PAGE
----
Alex Massie

When Morons Attack

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It's the baseball play-offs. Hurrah. Let's Go Yankees! But that also means it's time for America's sportswriters to be even dumber than is customarily the case. For the sake of your sanity as well as for proper hilarity, trot on over to the lads at Fire Joe Morgan. Recent highlights include: how your mother probably has a better understanding of the value of "wins" than the average Hall of Fame voter, why yes of course you'd be better off packing your team with people who aren't very good at baseball come the play-offs because, hey, they're plucky! And gusty! and, today, yet another welcome takedown of America's worst gasbag, Mr William Plaschke who is still, mystifyingly, employed by The Los Angeles Times and who thinks Vladimir Guerrero has some 'splaining to do [bold, in what follows in Plaschke, regular type the FJM commentary]:

Guerrero just keeps smiling and swinging and disappearing.

This is just an odd way to talk about a guy who has carried the Angels' offense on his back for so many years now. I mean, come on. I know Plaschke's talking about the playoffs, but honestly: Vlad's EqAs with the Angels over the past few seasons are .327, .318 .335 and .334. He's a yearly MVP candidate. Now you're angry that he smiles too much in the playoffs? You're a pretty dicked up guy, Bill.

It happened again in the Angels' 4-0 loss to the Boston Red Sox on Wednesday in the first game of the division series.

Would like to take this opportunity to remind everyone that what Josh Beckett did two days ago was one of the best post-season pitching performances by anyone, ever. 19 straight retired. No extra-base hits. No walks. And that doesn't even begin to convey his utter dominance.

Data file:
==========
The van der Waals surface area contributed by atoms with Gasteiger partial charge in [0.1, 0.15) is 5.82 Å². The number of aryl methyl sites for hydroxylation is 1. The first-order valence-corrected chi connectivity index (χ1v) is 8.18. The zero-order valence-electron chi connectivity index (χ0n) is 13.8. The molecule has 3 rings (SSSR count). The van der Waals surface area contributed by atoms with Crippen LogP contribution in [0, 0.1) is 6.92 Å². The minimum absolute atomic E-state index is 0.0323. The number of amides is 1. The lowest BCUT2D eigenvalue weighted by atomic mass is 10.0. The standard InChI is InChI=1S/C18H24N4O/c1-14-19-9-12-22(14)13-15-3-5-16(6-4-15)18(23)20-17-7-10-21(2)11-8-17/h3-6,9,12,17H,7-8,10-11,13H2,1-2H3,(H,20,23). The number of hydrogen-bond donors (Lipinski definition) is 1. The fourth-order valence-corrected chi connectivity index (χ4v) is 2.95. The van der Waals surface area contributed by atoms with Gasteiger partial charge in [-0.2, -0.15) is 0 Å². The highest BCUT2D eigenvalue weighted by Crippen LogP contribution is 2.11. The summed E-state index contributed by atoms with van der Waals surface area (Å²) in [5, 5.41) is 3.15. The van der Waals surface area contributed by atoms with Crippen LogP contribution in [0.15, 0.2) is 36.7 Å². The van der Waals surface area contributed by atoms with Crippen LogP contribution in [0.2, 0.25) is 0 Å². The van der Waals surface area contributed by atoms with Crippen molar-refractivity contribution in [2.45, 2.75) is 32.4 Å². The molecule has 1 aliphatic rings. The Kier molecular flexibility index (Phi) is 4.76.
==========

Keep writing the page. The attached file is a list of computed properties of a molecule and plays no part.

Guerrero hacked at 11 of 14 pitches and managed two singles. Even though that was half of his team's output against Josh Beckett, it wasn't enough to make a dent in Guerrero's October angst.

You're criticizing a guy for going 2-4 in the face of one of the all-time great playoff games by a pitcher. Think for just one goddamn second about that.

In four seasons since joining the Angels, he has dragged them into three postseasons, but stumbled once they arrived.

In 14 postseason games, he has one extra-base hit. He has driven in runs on exactly three hits. He has twice as many double-play grounders (two) as home runs (one).

He has a career .204 postseason average, more than 100 points lower than the October average of former Angels hero Troy Glaus, whose void he needs to replace for the Angels to return to that glory.

His playoff numbers are atrocious. They also represent 54 at bats. In his other 1701 at bats as an Angel, he has been splendiferous, wonderbarfuelous, and a whole bunch of other made-up words. Which do you trust more? Don't answer that. I know what you're going to say because you are an insane person. He is one gajillion times the player Troy Glaus is (unless we're talking about super-roided up Glaus).

Written byAlex Massie

Alex Massie is Scotland Editor of The Spectator. He also writes a column for The Times and is a regular contributor to the Scottish Daily Mail, The Scotsman and other publications.

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